(9) Our ability to write is a reflection of our ability to think. As I’ve shared many times over the years, the word “essay” comes from the French word “essayer” which means “to try.” When we write, we try to figure things out. This practice is the biggest investment I’ve made to improve my quality of thought. Writing often helps us write better – like most other skills in this life.

(10) There are a lot of pithy quotes about the importance and impact of making a small improvements every day. It’s true. I’m still a person with many flaws. But I’m exponentially better as an individual and a human than I was then. Little drops of water do make an ocean.

(11) The benefit of reflecting every day is that you see some fascinating patterns about your own behavior. The most consequential is realizing the impact of good sleep. Good sleep is the single biggest driver of productivity and optimism.

Related, some days we’re the pigeon and some days we’re the statue. On these statue days, the most important thing we can do is go to bed. No point trying to salvage such days. Best to focus on making tomorrow great after some rest.

(12) I’ve written a lot about relationships over the years. The single best lesson I’ve learnt is that good relationships can last for a reason, a season, or a lifetime. Don’t try to over extend a natural lifecycle. Put differently, the cliche that you have to let go of those you love is very true. It doesn’t have to be someone’s fault (though sometimes it is). Often, it’s just about the chemistry – it takes two to tango.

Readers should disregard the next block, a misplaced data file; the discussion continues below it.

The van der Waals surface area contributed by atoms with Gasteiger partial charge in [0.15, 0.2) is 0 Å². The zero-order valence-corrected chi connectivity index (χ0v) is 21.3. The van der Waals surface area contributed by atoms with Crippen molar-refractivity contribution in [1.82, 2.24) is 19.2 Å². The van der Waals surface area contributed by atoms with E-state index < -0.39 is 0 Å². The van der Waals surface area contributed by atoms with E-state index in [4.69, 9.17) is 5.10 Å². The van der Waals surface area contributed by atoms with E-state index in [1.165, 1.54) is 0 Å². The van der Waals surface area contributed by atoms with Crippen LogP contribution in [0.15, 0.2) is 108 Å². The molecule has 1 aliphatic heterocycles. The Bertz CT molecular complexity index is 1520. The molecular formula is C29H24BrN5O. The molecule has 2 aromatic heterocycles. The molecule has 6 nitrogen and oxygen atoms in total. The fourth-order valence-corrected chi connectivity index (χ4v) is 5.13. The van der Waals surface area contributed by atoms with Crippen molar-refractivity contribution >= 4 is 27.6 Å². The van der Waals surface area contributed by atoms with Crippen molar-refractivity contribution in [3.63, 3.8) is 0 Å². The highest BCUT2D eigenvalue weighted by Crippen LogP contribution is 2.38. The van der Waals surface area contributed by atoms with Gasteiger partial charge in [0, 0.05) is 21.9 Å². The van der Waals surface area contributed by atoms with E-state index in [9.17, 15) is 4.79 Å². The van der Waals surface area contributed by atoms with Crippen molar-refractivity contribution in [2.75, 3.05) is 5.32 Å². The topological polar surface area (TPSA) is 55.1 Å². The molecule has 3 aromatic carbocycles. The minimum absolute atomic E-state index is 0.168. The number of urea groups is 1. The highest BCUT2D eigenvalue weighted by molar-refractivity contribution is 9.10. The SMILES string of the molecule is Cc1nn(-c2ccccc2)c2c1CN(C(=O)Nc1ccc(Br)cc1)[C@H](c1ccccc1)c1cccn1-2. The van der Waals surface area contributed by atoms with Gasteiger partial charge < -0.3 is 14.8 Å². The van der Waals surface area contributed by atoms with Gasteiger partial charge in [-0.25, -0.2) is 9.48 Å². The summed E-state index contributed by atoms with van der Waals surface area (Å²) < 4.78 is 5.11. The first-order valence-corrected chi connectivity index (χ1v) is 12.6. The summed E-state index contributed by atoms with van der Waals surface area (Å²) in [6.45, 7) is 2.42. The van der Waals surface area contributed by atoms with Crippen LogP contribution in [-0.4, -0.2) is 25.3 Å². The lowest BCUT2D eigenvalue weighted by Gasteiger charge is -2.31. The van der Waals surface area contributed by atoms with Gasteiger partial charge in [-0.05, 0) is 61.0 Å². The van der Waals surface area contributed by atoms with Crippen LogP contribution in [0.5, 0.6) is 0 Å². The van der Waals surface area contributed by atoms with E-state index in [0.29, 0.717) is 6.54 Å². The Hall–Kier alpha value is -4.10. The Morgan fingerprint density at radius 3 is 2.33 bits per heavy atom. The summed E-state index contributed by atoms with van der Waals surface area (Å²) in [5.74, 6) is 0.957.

On the flipside, if the chemistry, do everything you can to share your appreciation and keep it that way. Great relationships and trusted partnership are a very special thing. We appreciate them more as we age.

(13) The biggest lesson I’ve learnt from my reflections as a parent is that every choice has trade-offs. As every strategy has trade-offs, attempting to manage my time and energy as a parent has been the best strategy lesson of them all. We have to say no to things that don’t matter to be able to say yes that do.

(14) Confidence is saying “this might not work, and that’s okay.” Confidence was the #1 reason I started writing here. My hypothesis was that writing about what I struggle about will help me develop my confidence in my ability to deal with them. That hypothesis has panned out. I don’t remember the struggle of the moment at this time ten years ago. But I do know from all that daily writing that I managed – with plenty of help from people around me I’m sure – to find a way through. That realization definitely helps put things in perspective.

(15) Very little is in our control in the grand scheme of things. And, yet, if we focus on our circle of influence and responding constructively, so much more “feels” in our control. We have to hold both thoughts at once. These kinds of contradictions are surprising. That surprise is the essence of learning.

(one last thing) A wise friend used to end his emails to me with a note to “be kind to yourself.” That might just be the biggest gift writing every day has given me. It has made me realize that we must live from wholeness, not from our wounds. And that comes from being kinder – to ourselves and others. The universe is unfolding as it should. We never know if a good day is a good day. So there’s no point over analyzing things. Instead, it’s best we just keep plugging away and be kind to others along the way – the universe will roll on just fine without us.